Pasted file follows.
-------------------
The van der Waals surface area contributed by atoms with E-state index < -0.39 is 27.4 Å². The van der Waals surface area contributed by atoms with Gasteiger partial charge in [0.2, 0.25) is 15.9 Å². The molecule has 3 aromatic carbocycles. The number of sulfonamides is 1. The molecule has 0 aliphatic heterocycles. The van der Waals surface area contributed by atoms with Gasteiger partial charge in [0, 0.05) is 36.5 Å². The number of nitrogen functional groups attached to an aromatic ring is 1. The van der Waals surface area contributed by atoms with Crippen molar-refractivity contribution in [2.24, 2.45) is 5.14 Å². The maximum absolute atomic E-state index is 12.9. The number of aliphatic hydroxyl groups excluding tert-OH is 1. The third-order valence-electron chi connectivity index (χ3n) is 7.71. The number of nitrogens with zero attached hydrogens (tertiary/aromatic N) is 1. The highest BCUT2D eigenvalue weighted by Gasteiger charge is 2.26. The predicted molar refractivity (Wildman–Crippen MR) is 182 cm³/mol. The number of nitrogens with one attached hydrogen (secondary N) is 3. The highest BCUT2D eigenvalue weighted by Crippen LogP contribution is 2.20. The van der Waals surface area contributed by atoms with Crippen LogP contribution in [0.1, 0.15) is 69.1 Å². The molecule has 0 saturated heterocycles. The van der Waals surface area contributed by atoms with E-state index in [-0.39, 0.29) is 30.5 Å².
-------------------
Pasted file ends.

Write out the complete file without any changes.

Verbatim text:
The van der Waals surface area contributed by atoms with E-state index < -0.39 is 27.4 Å². The van der Waals surface area contributed by atoms with Gasteiger partial charge in [0.2, 0.25) is 15.9 Å². The molecule has 3 aromatic carbocycles. The number of sulfonamides is 1. The molecule has 0 aliphatic heterocycles. The van der Waals surface area contributed by atoms with Gasteiger partial charge in [0, 0.05) is 36.5 Å². The number of nitrogen functional groups attached to an aromatic ring is 1. The van der Waals surface area contributed by atoms with Crippen molar-refractivity contribution in [2.24, 2.45) is 5.14 Å². The maximum absolute atomic E-state index is 12.9. The number of aliphatic hydroxyl groups excluding tert-OH is 1. The third-order valence-electron chi connectivity index (χ3n) is 7.71. The number of nitrogens with zero attached hydrogens (tertiary/aromatic N) is 1. The highest BCUT2D eigenvalue weighted by Gasteiger charge is 2.26. The predicted molar refractivity (Wildman–Crippen MR) is 182 cm³/mol. The number of nitrogens with one attached hydrogen (secondary N) is 3. The highest BCUT2D eigenvalue weighted by Crippen LogP contribution is 2.20. The van der Waals surface area contributed by atoms with Crippen LogP contribution in [0.1, 0.15) is 69.1 Å². The molecule has 0 saturated heterocycles. The van der Waals surface area contributed by atoms with E-state index in [-0.39, 0.29) is 30.5 Å².